Inmates Use Smuggled Mobile Devices to Make Their Voices Heard

By Matthew Harwood

For years, prison officials nationwide have had to deal with contraband cell phones smuggled into their facilities for fear inmates could use the mobile devices to, among other things, orchestrate criminal activity from behind bars. The problem continues to persist, and has only gotten worse with prisoners obtaining new and ever more powerful smart phones.

As The New York Times reported yesterday, smart phones can alter the balance of power inside a prison.

The Georgia prison strike, for instance, was about things prisoners often complain about: They are not paid for their labor. Visitation rules are too strict. Meals are bad.

But the technology they used to voice their concerns was new.

Inmates punched in text messages and assembled e-mail lists to coordinate simultaneous protests, including work stoppages, with inmates at other prisons. Under pseudonyms, they shared hour-by-hour updates with followers on Facebook and Twitter. They communicated with their advocates, conducted news media interviews and monitored coverage of the strike.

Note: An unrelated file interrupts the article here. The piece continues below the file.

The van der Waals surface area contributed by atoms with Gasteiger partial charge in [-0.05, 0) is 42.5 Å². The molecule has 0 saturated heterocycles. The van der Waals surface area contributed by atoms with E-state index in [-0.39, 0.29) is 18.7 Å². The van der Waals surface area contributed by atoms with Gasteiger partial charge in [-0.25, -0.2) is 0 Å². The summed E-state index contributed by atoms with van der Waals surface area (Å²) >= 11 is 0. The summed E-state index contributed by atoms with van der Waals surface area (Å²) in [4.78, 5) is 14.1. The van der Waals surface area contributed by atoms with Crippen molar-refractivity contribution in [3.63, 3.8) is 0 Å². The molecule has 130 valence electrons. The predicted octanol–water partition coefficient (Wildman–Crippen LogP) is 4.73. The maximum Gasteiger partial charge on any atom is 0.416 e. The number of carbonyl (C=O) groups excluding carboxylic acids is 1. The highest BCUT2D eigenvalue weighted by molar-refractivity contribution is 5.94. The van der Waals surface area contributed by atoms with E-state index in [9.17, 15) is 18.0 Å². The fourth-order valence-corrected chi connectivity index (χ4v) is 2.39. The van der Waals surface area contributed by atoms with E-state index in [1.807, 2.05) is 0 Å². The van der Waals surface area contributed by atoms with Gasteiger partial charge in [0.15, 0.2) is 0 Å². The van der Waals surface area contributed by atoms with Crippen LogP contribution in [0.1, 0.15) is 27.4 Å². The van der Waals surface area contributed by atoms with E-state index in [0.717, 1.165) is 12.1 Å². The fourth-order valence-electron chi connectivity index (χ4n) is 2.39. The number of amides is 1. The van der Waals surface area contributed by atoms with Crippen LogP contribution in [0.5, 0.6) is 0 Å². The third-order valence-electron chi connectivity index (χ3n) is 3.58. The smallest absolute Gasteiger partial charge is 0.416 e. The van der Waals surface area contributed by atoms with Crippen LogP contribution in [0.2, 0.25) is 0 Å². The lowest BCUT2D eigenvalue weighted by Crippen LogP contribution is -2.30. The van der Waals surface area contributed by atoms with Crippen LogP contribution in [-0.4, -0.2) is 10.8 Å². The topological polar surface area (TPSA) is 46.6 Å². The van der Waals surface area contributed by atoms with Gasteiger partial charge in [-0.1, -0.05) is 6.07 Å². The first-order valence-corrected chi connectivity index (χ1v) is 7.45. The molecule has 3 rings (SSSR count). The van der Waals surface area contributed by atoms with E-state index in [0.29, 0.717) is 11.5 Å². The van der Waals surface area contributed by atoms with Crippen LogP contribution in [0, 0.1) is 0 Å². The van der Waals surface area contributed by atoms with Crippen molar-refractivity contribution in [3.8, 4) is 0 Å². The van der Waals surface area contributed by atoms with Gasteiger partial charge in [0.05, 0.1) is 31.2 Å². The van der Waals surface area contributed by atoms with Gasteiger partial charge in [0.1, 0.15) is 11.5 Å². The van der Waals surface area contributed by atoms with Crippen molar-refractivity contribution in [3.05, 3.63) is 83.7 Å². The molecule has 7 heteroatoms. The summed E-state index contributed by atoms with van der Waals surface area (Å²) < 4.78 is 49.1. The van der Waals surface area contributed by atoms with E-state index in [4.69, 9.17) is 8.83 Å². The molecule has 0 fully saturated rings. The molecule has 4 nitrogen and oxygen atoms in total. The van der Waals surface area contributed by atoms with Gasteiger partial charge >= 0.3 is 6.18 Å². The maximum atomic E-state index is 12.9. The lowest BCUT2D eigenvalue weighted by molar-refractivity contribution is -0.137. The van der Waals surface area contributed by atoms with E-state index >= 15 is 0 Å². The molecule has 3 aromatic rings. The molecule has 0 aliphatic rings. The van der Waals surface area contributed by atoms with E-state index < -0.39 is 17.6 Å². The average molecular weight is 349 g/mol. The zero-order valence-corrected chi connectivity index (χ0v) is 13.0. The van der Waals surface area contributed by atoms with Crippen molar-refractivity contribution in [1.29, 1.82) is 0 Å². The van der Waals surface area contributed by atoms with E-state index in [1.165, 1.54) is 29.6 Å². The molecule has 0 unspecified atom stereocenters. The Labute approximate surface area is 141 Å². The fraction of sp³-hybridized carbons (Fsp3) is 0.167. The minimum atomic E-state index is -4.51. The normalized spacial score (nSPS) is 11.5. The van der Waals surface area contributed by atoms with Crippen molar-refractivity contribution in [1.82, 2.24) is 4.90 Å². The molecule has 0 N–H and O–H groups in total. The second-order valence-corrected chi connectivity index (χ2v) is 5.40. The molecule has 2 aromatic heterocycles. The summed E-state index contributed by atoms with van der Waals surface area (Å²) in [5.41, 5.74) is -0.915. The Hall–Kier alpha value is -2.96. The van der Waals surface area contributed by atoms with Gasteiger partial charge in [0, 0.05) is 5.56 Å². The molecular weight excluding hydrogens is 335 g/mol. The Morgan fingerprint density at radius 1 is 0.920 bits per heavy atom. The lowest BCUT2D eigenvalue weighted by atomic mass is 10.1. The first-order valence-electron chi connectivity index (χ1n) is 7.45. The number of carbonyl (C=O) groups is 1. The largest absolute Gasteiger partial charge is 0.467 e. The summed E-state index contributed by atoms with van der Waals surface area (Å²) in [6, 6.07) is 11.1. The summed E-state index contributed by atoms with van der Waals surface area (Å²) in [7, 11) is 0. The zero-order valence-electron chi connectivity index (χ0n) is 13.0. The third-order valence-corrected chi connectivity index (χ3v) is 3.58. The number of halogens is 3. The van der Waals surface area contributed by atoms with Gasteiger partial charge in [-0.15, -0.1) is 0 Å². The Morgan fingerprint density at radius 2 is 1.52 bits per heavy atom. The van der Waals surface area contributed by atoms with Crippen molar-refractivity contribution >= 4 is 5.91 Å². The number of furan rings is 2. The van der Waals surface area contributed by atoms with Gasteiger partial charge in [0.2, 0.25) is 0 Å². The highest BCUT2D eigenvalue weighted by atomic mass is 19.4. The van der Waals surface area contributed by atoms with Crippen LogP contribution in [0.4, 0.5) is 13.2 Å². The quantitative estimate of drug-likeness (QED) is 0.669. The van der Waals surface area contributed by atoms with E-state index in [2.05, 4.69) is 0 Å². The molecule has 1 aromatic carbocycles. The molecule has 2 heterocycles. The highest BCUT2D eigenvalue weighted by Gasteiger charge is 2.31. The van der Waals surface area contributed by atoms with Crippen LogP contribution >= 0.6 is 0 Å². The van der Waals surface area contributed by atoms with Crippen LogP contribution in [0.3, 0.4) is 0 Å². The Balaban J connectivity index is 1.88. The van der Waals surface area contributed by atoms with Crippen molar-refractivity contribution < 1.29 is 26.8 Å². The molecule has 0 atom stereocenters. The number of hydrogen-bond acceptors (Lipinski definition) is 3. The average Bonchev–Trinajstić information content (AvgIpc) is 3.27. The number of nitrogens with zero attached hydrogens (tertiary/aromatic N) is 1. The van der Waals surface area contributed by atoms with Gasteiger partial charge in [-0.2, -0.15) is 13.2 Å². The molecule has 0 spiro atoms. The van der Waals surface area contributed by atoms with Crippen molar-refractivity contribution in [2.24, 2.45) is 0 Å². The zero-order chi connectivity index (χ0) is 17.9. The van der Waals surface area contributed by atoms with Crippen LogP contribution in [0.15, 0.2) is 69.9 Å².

The problem is made all the more acute by the revolution in technology brought about by smart phones that can connect to the Web. "The smartphone is the most lethal weapon you can get inside a prison,” Terry L. Bittner, director of security products with the ITT Corporation, told the Times. “The smartphone is the equivalent of the old Swiss Army knife. You can do a lot of other things with it.”


View Recent News (by day)


Beyond Print

SM Online

See all the latest links and resources that supplement the current issue of Security Management magazine.